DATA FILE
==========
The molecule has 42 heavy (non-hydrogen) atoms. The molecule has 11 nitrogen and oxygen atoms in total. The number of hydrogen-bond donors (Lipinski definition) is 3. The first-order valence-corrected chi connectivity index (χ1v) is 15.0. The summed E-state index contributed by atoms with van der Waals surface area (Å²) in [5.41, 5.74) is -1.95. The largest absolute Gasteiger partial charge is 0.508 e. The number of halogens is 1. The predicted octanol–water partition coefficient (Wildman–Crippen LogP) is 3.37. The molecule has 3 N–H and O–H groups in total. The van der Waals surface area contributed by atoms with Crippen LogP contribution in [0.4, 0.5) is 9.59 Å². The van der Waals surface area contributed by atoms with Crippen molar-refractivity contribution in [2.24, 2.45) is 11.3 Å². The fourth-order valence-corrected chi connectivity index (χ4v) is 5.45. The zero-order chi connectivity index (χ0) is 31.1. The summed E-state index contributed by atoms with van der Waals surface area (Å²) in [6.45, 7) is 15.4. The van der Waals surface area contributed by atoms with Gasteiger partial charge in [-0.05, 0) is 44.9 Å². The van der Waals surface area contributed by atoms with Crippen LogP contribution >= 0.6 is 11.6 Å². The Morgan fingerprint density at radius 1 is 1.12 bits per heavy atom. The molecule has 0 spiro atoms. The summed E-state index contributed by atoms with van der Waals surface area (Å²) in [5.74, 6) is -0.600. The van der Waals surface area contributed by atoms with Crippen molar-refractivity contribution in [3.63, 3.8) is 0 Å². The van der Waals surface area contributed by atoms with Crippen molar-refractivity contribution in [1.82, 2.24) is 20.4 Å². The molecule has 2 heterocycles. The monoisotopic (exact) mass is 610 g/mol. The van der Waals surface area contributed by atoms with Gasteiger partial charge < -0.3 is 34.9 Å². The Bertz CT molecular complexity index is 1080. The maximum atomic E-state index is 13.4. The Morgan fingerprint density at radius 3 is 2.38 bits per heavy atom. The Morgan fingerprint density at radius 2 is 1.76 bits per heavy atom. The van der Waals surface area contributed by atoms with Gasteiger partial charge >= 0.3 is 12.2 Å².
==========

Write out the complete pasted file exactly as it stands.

The molecule has 42 heavy (non-hydrogen) atoms. The molecule has 11 nitrogen and oxygen atoms in total. The number of hydrogen-bond donors (Lipinski definition) is 3. The first-order valence-corrected chi connectivity index (χ1v) is 15.0. The summed E-state index contributed by atoms with van der Waals surface area (Å²) in [5.41, 5.74) is -1.95. The largest absolute Gasteiger partial charge is 0.508 e. The number of halogens is 1. The predicted octanol–water partition coefficient (Wildman–Crippen LogP) is 3.37. The molecule has 3 N–H and O–H groups in total. The van der Waals surface area contributed by atoms with Crippen LogP contribution in [0.4, 0.5) is 9.59 Å². The van der Waals surface area contributed by atoms with Crippen molar-refractivity contribution in [2.24, 2.45) is 11.3 Å². The fourth-order valence-corrected chi connectivity index (χ4v) is 5.45. The zero-order chi connectivity index (χ0) is 31.1. The summed E-state index contributed by atoms with van der Waals surface area (Å²) in [6.45, 7) is 15.4. The van der Waals surface area contributed by atoms with Gasteiger partial charge in [-0.05, 0) is 44.9 Å². The van der Waals surface area contributed by atoms with Crippen LogP contribution >= 0.6 is 11.6 Å². The Morgan fingerprint density at radius 1 is 1.12 bits per heavy atom. The molecule has 0 spiro atoms. The summed E-state index contributed by atoms with van der Waals surface area (Å²) in [5.74, 6) is -0.600. The van der Waals surface area contributed by atoms with Crippen molar-refractivity contribution in [3.63, 3.8) is 0 Å². The van der Waals surface area contributed by atoms with Crippen molar-refractivity contribution in [1.82, 2.24) is 20.4 Å². The molecule has 2 heterocycles. The monoisotopic (exact) mass is 610 g/mol. The van der Waals surface area contributed by atoms with Gasteiger partial charge < -0.3 is 34.9 Å². The Bertz CT molecular complexity index is 1080. The maximum atomic E-state index is 13.4. The Morgan fingerprint density at radius 3 is 2.38 bits per heavy atom. The Morgan fingerprint density at radius 2 is 1.76 bits per heavy atom. The van der Waals surface area contributed by atoms with Gasteiger partial charge >= 0.3 is 12.2 Å².